OKLAHOMA CITY (KFOR) – Oct. 10 is Indigenous Peoples’ Day 2022 and the First Americans Museum commemorated the 39 tribes in Oklahoma as Native Americans reflected on their successes and challenges.

“We’re not just a historical people and our cultures are thriving. We contribute to the economic and cultural well-being of our state,” said Adrienne Lalli Hillis, with the First Americans Museum.

The celebration included music, dancing, sports and art.

“We have a giant chalk mural that one of our native artists has designed, that the community is welcome to come and fill in,” said Lalli Hillis.

“Indigenous people are strong contributors to modern Oklahoma City and we value the many contributions made to the community,” said OKC Mayor David Holt, as he read from a proclamation.

Over the years, there has been a transformation in the way those tribes operate in Oklahoma, including new challenges from the McGirt ruling, which overhauled their own justice system.

“Since that time, there has been increased attacks on the native community, on our tribal sovereignty, because there’s just not a good understanding in my opinion,” said Amy Warne, a panel speaker on sovereignty.

The tribes also answered the call during the COVID-19 pandemic, offering solutions to all Oklahomans.

“Our nations were involved in providing vaccines to the public and other health care related items,” said Lalli Hillis. “I know mine in particular, the Wyandot nation, was able to provide vaccines to folks up in the northeast corner of Oklahoma.”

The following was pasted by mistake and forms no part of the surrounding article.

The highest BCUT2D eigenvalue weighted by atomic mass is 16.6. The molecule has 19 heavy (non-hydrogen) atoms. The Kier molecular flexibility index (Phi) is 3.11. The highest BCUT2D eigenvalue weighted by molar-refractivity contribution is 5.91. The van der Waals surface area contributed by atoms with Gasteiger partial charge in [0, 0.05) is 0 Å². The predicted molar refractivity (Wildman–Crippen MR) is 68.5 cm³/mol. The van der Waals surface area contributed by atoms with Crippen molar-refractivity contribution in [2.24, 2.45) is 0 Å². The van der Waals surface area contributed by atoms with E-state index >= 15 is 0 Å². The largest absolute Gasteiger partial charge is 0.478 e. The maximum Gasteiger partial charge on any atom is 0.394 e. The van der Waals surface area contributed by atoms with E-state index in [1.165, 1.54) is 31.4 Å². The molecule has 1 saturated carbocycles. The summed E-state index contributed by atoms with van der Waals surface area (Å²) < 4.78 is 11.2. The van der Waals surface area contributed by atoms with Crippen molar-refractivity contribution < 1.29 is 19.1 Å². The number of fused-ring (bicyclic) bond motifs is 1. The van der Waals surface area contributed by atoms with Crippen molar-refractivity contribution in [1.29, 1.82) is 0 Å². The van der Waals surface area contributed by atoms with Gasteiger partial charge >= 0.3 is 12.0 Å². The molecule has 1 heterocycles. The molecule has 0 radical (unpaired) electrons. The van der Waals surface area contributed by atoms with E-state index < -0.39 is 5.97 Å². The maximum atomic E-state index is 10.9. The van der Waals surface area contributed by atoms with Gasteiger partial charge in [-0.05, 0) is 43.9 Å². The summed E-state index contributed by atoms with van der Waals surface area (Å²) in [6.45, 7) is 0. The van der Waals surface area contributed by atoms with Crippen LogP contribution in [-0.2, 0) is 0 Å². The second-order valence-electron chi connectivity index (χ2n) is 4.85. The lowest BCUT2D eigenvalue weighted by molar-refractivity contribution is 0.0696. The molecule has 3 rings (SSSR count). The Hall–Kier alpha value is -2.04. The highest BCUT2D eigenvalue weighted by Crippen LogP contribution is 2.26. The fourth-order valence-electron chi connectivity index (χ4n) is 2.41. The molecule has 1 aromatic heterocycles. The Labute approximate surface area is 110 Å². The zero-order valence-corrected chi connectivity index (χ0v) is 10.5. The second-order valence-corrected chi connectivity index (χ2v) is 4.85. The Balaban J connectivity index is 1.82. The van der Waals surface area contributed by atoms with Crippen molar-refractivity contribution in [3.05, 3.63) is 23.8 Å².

Oklahoma tribes have also been taking on a more political role. Just last week, several tribes called on state lawmakers to repeal House Bill 1775, which bans the so-called Critical Race Theory in Oklahoma classrooms.

They claim the law derails any progress tribes have made to provide a more accurate history of the US and it’s relationship with Native Americans.

“Many of our tribal groups across the country continue to feel the long lasting impacts of forced removal from our homelands. Laws that prohibit the use and teaching of our languages and the forced assimilation of our parents, grandparents and family members at federal Indian boarding schools,” said Shelley Lowe, chair of the National Endowment for the Humanities.

Despite their voices, more challenges still lie ahead.

Warne held a panel about how reservations still have little access to grocery stores, healthy foods, and public transportation.

“We do have our own languages, cultures, court systems,” said Warne. “And I don’t think that that there should be any kind of fight for that.”